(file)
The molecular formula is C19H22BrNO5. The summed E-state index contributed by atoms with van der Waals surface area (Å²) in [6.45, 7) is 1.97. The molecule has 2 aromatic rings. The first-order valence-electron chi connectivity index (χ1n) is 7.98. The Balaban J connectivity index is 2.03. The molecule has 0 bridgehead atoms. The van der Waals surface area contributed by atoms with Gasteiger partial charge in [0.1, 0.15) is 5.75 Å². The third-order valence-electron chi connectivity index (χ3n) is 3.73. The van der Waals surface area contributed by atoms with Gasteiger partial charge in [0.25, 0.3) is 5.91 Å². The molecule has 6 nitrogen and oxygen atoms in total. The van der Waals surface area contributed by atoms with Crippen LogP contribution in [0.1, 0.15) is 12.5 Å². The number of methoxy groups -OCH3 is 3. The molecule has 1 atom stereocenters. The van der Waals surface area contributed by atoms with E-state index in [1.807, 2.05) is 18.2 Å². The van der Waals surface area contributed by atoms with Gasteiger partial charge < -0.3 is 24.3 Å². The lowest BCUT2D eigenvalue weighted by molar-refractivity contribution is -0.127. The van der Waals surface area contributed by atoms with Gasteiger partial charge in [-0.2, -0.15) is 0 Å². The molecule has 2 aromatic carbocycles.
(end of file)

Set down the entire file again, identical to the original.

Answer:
The molecular formula is C19H22BrNO5. The summed E-state index contributed by atoms with van der Waals surface area (Å²) in [6.45, 7) is 1.97. The molecule has 2 aromatic rings. The first-order valence-electron chi connectivity index (χ1n) is 7.98. The Balaban J connectivity index is 2.03. The molecule has 0 bridgehead atoms. The van der Waals surface area contributed by atoms with Gasteiger partial charge in [0.1, 0.15) is 5.75 Å². The third-order valence-electron chi connectivity index (χ3n) is 3.73. The van der Waals surface area contributed by atoms with Gasteiger partial charge in [0.25, 0.3) is 5.91 Å². The molecule has 6 nitrogen and oxygen atoms in total. The van der Waals surface area contributed by atoms with Crippen LogP contribution in [0.1, 0.15) is 12.5 Å². The number of methoxy groups -OCH3 is 3. The molecule has 1 atom stereocenters. The van der Waals surface area contributed by atoms with E-state index in [1.807, 2.05) is 18.2 Å². The van der Waals surface area contributed by atoms with Gasteiger partial charge < -0.3 is 24.3 Å². The lowest BCUT2D eigenvalue weighted by molar-refractivity contribution is -0.127. The van der Waals surface area contributed by atoms with Gasteiger partial charge in [-0.2, -0.15) is 0 Å². The molecule has 2 aromatic carbocycles.